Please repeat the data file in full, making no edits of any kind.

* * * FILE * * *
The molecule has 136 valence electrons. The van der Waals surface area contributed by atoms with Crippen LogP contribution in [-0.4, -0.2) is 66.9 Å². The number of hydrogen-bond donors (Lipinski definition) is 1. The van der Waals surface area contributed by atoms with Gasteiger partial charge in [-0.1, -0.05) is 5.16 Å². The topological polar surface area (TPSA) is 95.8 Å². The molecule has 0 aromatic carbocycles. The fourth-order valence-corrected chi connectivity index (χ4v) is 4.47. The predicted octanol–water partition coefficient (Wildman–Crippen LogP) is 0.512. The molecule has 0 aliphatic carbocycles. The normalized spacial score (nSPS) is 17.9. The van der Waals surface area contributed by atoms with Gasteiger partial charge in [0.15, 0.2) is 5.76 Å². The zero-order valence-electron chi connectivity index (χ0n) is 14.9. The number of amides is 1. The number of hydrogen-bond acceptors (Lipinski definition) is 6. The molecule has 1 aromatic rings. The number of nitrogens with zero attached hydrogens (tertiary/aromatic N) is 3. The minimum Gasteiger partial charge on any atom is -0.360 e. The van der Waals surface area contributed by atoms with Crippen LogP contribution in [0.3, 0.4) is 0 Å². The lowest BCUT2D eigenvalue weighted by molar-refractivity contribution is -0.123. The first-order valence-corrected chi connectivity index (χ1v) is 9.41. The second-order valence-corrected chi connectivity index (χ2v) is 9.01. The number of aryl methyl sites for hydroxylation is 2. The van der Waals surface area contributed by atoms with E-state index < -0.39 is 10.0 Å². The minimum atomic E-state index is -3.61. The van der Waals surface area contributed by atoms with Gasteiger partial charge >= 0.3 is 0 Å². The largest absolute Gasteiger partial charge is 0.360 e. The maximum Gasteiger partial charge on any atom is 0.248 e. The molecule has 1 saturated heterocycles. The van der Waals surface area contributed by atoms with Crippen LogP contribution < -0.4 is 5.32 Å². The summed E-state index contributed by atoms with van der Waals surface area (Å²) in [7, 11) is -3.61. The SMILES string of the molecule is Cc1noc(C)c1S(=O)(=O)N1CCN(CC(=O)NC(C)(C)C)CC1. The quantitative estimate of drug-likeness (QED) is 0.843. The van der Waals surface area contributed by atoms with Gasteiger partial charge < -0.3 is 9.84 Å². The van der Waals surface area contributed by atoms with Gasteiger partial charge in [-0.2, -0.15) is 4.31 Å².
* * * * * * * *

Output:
The molecule has 136 valence electrons. The van der Waals surface area contributed by atoms with Crippen LogP contribution in [-0.4, -0.2) is 66.9 Å². The number of hydrogen-bond donors (Lipinski definition) is 1. The van der Waals surface area contributed by atoms with Gasteiger partial charge in [-0.1, -0.05) is 5.16 Å². The topological polar surface area (TPSA) is 95.8 Å². The molecule has 0 aromatic carbocycles. The fourth-order valence-corrected chi connectivity index (χ4v) is 4.47. The predicted octanol–water partition coefficient (Wildman–Crippen LogP) is 0.512. The molecule has 0 aliphatic carbocycles. The normalized spacial score (nSPS) is 17.9. The van der Waals surface area contributed by atoms with Gasteiger partial charge in [0.15, 0.2) is 5.76 Å². The zero-order valence-electron chi connectivity index (χ0n) is 14.9. The number of amides is 1. The number of hydrogen-bond acceptors (Lipinski definition) is 6. The molecule has 1 aromatic rings. The number of nitrogens with zero attached hydrogens (tertiary/aromatic N) is 3. The minimum Gasteiger partial charge on any atom is -0.360 e. The van der Waals surface area contributed by atoms with Crippen LogP contribution in [0.3, 0.4) is 0 Å². The lowest BCUT2D eigenvalue weighted by molar-refractivity contribution is -0.123. The first-order valence-corrected chi connectivity index (χ1v) is 9.41. The second-order valence-corrected chi connectivity index (χ2v) is 9.01. The number of aryl methyl sites for hydroxylation is 2. The van der Waals surface area contributed by atoms with E-state index < -0.39 is 10.0 Å². The minimum atomic E-state index is -3.61. The van der Waals surface area contributed by atoms with Gasteiger partial charge >= 0.3 is 0 Å². The largest absolute Gasteiger partial charge is 0.360 e. The maximum Gasteiger partial charge on any atom is 0.248 e. The molecule has 1 saturated heterocycles. The van der Waals surface area contributed by atoms with Crippen LogP contribution < -0.4 is 5.32 Å². The summed E-state index contributed by atoms with van der Waals surface area (Å²) in [7, 11) is -3.61. The SMILES string of the molecule is Cc1noc(C)c1S(=O)(=O)N1CCN(CC(=O)NC(C)(C)C)CC1. The quantitative estimate of drug-likeness (QED) is 0.843. The van der Waals surface area contributed by atoms with Gasteiger partial charge < -0.3 is 9.84 Å². The van der Waals surface area contributed by atoms with Gasteiger partial charge in [-0.2, -0.15) is 4.31 Å².